The 5th U.S. Circuit Court of Appeals gave good reason for celebration for the hundreds of thousands who will arrive in Washington for the 39th annual March for Life on Monday.
The court last week upheld the constitutionality of a new law in Texas requiring that abortion providers do ultrasound exams and that a woman listen to the physician's description of her unborn child and to the heartbeat before deciding whether to abort.
The law, signed by Gov. Rick Perry in May, was blocked by a federal district court in August. It argued that the law impinged on the free-speech rights of abortion providers.
Now, Texas may become not just the nation's largest creator of jobs, but the nation's best protector of human life.
Ultrasound images of unborn children are turning the abortion game around, which is why abortion providers and organizations such as Planned Parenthood that promote the barbarous abortion regime are so on edge about the decision.
Seeing ultrasound images has a major impact. Estimates vary widely on the percentage of women who intended to abort but changed their minds after seeing an ultrasound image. My own anecdotal surveys, from crisis pregnancy centers around the country that I work with, indicate that anywhere from 62 percent to 95 percent reconsider.
Focus on the Family reports that 84 percent do. The nonprofit Christian organization also operates a generous program called Operation Ultrasound, through which it provides ultrasound equipment and training to crisis pregnancy centers that apply.
According to Nancy Northrup, president of the Center for Reproductive Rights, which is challenging the Texas law, "If this decision stands, it opens the floodgates for other states to insert themselves in an inappropriate way between doctors and women seeking medical care."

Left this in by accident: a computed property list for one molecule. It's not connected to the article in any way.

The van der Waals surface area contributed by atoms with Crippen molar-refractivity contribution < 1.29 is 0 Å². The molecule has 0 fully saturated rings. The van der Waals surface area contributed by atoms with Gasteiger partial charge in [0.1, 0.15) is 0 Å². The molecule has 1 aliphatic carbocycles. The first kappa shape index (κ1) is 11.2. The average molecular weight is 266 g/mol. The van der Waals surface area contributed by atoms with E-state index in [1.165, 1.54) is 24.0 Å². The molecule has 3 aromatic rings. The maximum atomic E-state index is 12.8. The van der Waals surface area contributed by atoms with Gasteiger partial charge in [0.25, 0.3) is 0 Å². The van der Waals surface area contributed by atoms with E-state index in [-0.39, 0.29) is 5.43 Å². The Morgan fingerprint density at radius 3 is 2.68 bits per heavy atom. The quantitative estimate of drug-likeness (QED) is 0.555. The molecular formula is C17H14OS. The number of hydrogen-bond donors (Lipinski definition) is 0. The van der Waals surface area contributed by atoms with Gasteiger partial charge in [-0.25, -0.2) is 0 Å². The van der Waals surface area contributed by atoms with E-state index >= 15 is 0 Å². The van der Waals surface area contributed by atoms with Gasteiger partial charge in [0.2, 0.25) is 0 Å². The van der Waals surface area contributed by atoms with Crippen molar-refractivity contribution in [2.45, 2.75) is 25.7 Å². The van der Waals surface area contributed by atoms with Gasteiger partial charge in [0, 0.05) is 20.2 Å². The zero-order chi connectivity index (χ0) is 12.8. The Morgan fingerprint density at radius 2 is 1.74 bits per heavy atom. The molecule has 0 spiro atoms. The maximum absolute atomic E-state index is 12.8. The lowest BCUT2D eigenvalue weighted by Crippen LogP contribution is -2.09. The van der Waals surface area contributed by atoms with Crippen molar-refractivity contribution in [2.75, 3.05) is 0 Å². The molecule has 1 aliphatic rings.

What can you possibly conclude from a movement that labels itself "pro-choice" and that opposes ensuring that women who make a decision as serious and grave as abortion have as much vital information as possible before making that choice?
Good information is the oxygen that enables good decision-making. The answer to the question is that the movement labeling itself "pro-choice" is not about promoting choice at all. It is about promoting abortion.
It is why the so-called "pro-choice" movement opposes efforts to better provide women -- disproportionately young, poor, minority women -- with information that raises their awareness and understanding of what they are doing.
We might recall the impact that television images had after Hurricane Katrina, when the reality of poverty in America suddenly was out there for all to see. No one could look away from this ugly and unpleasant truth.
Including our politicians. Our nation's capital has one of the nation's highest poverty rates (19.9 percent, compared with 15.1 percent of Americans overall in 2010, according to census figures). Any member of Congress can see it by just walking a few blocks from the U.S. Capitol. But suddenly, when the images were on national television, the politicians were out there pontificating.
An ultrasound image of an unborn child is the same type of media event. Suddenly, the mother-to-be sees what she didn't know or perhaps knew and wanted to avoid confronting: that she is the bearer of human life and that she is close to murdering the very life that she chose to help create.